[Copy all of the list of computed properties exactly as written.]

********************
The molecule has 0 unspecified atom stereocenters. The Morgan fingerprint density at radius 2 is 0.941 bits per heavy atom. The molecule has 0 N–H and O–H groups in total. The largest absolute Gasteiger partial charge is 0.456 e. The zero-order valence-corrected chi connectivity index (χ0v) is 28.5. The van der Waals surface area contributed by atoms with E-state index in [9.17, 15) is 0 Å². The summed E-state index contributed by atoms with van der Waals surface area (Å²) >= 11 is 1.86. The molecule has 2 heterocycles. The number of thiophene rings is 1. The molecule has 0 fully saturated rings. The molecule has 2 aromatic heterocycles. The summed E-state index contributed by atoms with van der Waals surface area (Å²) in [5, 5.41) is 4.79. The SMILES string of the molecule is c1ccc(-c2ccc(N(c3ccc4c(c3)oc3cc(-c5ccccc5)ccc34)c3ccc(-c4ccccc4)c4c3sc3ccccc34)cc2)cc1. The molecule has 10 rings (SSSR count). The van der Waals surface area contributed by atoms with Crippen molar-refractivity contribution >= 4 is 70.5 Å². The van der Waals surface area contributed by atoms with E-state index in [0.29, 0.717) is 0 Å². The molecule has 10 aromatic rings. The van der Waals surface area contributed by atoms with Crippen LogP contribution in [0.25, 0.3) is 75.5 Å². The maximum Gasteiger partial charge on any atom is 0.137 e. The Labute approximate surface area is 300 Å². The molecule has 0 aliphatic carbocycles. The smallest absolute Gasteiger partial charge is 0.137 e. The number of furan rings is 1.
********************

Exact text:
The molecule has 0 unspecified atom stereocenters. The Morgan fingerprint density at radius 2 is 0.941 bits per heavy atom. The molecule has 0 N–H and O–H groups in total. The largest absolute Gasteiger partial charge is 0.456 e. The zero-order valence-corrected chi connectivity index (χ0v) is 28.5. The van der Waals surface area contributed by atoms with E-state index in [9.17, 15) is 0 Å². The summed E-state index contributed by atoms with van der Waals surface area (Å²) >= 11 is 1.86. The molecule has 2 heterocycles. The number of thiophene rings is 1. The molecule has 0 fully saturated rings. The molecule has 2 aromatic heterocycles. The summed E-state index contributed by atoms with van der Waals surface area (Å²) in [5, 5.41) is 4.79. The SMILES string of the molecule is c1ccc(-c2ccc(N(c3ccc4c(c3)oc3cc(-c5ccccc5)ccc34)c3ccc(-c4ccccc4)c4c3sc3ccccc34)cc2)cc1. The molecule has 10 rings (SSSR count). The van der Waals surface area contributed by atoms with Crippen molar-refractivity contribution >= 4 is 70.5 Å². The van der Waals surface area contributed by atoms with E-state index in [0.29, 0.717) is 0 Å². The molecule has 10 aromatic rings. The van der Waals surface area contributed by atoms with Crippen LogP contribution in [0.25, 0.3) is 75.5 Å². The maximum Gasteiger partial charge on any atom is 0.137 e. The Labute approximate surface area is 300 Å². The molecule has 0 aliphatic carbocycles. The smallest absolute Gasteiger partial charge is 0.137 e. The number of furan rings is 1.